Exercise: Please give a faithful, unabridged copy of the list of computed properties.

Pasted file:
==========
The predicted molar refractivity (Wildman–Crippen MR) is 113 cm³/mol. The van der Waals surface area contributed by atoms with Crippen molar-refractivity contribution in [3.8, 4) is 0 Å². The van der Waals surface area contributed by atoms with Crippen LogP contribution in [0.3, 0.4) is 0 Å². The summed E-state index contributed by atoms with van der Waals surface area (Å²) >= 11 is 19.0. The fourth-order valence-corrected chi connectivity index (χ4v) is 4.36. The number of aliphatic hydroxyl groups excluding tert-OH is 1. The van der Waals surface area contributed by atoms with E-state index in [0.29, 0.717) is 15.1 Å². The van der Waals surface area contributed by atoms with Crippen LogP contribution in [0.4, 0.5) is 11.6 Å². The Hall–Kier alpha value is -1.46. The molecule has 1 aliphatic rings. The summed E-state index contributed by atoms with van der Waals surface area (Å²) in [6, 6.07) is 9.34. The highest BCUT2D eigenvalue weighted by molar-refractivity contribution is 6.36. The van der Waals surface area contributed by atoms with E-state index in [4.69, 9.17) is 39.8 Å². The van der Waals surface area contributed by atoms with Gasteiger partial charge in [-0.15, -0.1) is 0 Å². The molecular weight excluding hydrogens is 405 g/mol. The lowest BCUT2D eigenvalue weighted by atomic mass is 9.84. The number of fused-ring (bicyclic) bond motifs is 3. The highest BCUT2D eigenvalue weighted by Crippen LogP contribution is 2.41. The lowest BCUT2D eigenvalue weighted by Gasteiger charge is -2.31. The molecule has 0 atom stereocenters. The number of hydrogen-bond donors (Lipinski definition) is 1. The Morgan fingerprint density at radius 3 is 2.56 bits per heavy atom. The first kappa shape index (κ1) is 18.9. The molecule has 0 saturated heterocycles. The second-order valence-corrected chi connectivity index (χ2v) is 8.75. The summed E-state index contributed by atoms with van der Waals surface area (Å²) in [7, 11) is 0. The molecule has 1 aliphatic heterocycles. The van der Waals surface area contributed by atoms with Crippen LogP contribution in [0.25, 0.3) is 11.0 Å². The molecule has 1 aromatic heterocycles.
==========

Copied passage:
The predicted molar refractivity (Wildman–Crippen MR) is 113 cm³/mol. The van der Waals surface area contributed by atoms with Crippen molar-refractivity contribution in [3.8, 4) is 0 Å². The van der Waals surface area contributed by atoms with Crippen LogP contribution in [0.3, 0.4) is 0 Å². The summed E-state index contributed by atoms with van der Waals surface area (Å²) >= 11 is 19.0. The fourth-order valence-corrected chi connectivity index (χ4v) is 4.36. The number of aliphatic hydroxyl groups excluding tert-OH is 1. The van der Waals surface area contributed by atoms with E-state index in [0.29, 0.717) is 15.1 Å². The van der Waals surface area contributed by atoms with Crippen LogP contribution in [0.4, 0.5) is 11.6 Å². The Hall–Kier alpha value is -1.46. The molecule has 1 aliphatic rings. The summed E-state index contributed by atoms with van der Waals surface area (Å²) in [6, 6.07) is 9.34. The highest BCUT2D eigenvalue weighted by molar-refractivity contribution is 6.36. The van der Waals surface area contributed by atoms with E-state index in [4.69, 9.17) is 39.8 Å². The van der Waals surface area contributed by atoms with Gasteiger partial charge in [-0.15, -0.1) is 0 Å². The molecular weight excluding hydrogens is 405 g/mol. The lowest BCUT2D eigenvalue weighted by atomic mass is 9.84. The number of fused-ring (bicyclic) bond motifs is 3. The highest BCUT2D eigenvalue weighted by Crippen LogP contribution is 2.41. The lowest BCUT2D eigenvalue weighted by Gasteiger charge is -2.31. The molecule has 0 atom stereocenters. The number of hydrogen-bond donors (Lipinski definition) is 1. The Morgan fingerprint density at radius 3 is 2.56 bits per heavy atom. The first kappa shape index (κ1) is 18.9. The molecule has 0 saturated heterocycles. The second-order valence-corrected chi connectivity index (χ2v) is 8.75. The summed E-state index contributed by atoms with van der Waals surface area (Å²) in [7, 11) is 0. The molecule has 1 aliphatic heterocycles. The van der Waals surface area contributed by atoms with Crippen LogP contribution in [0.25, 0.3) is 11.0 Å². The molecule has 1 aromatic heterocycles.